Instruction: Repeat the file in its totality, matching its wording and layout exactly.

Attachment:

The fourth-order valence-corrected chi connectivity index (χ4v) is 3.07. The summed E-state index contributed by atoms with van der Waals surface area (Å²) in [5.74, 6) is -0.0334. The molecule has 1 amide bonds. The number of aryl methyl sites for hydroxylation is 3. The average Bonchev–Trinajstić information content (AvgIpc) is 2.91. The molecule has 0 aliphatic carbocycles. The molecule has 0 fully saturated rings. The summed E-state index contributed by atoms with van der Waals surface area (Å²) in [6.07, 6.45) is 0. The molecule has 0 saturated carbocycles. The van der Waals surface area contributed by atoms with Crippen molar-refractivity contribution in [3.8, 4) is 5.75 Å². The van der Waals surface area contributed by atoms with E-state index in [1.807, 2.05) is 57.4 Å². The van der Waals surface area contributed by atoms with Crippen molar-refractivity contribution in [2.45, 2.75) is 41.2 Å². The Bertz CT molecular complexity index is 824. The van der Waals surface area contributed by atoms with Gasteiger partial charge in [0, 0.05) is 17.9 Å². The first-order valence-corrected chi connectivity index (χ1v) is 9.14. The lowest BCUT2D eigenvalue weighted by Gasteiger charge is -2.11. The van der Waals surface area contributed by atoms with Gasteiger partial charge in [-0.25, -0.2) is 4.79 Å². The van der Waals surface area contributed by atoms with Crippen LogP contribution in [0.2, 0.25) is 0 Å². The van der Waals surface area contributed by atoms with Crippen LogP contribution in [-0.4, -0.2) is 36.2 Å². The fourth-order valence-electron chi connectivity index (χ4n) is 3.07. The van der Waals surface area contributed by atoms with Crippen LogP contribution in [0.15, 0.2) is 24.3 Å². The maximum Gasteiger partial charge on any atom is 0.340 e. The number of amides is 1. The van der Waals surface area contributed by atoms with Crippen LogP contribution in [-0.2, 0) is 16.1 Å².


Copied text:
The fourth-order valence-corrected chi connectivity index (χ4v) is 3.07. The summed E-state index contributed by atoms with van der Waals surface area (Å²) in [5.74, 6) is -0.0334. The molecule has 1 amide bonds. The number of aryl methyl sites for hydroxylation is 3. The average Bonchev–Trinajstić information content (AvgIpc) is 2.91. The molecule has 0 aliphatic carbocycles. The molecule has 0 fully saturated rings. The summed E-state index contributed by atoms with van der Waals surface area (Å²) in [6.07, 6.45) is 0. The molecule has 0 saturated carbocycles. The van der Waals surface area contributed by atoms with Crippen molar-refractivity contribution in [3.8, 4) is 5.75 Å². The van der Waals surface area contributed by atoms with E-state index in [1.807, 2.05) is 57.4 Å². The van der Waals surface area contributed by atoms with Crippen molar-refractivity contribution in [2.45, 2.75) is 41.2 Å². The Bertz CT molecular complexity index is 824. The van der Waals surface area contributed by atoms with Gasteiger partial charge in [0, 0.05) is 17.9 Å². The first-order valence-corrected chi connectivity index (χ1v) is 9.14. The lowest BCUT2D eigenvalue weighted by Gasteiger charge is -2.11. The van der Waals surface area contributed by atoms with Gasteiger partial charge in [-0.25, -0.2) is 4.79 Å². The van der Waals surface area contributed by atoms with Crippen LogP contribution in [0.2, 0.25) is 0 Å². The van der Waals surface area contributed by atoms with Crippen LogP contribution in [-0.4, -0.2) is 36.2 Å². The fourth-order valence-electron chi connectivity index (χ4n) is 3.07. The van der Waals surface area contributed by atoms with Crippen LogP contribution in [0.15, 0.2) is 24.3 Å². The maximum Gasteiger partial charge on any atom is 0.340 e. The number of amides is 1. The van der Waals surface area contributed by atoms with Crippen LogP contribution in [-0.2, 0) is 16.1 Å².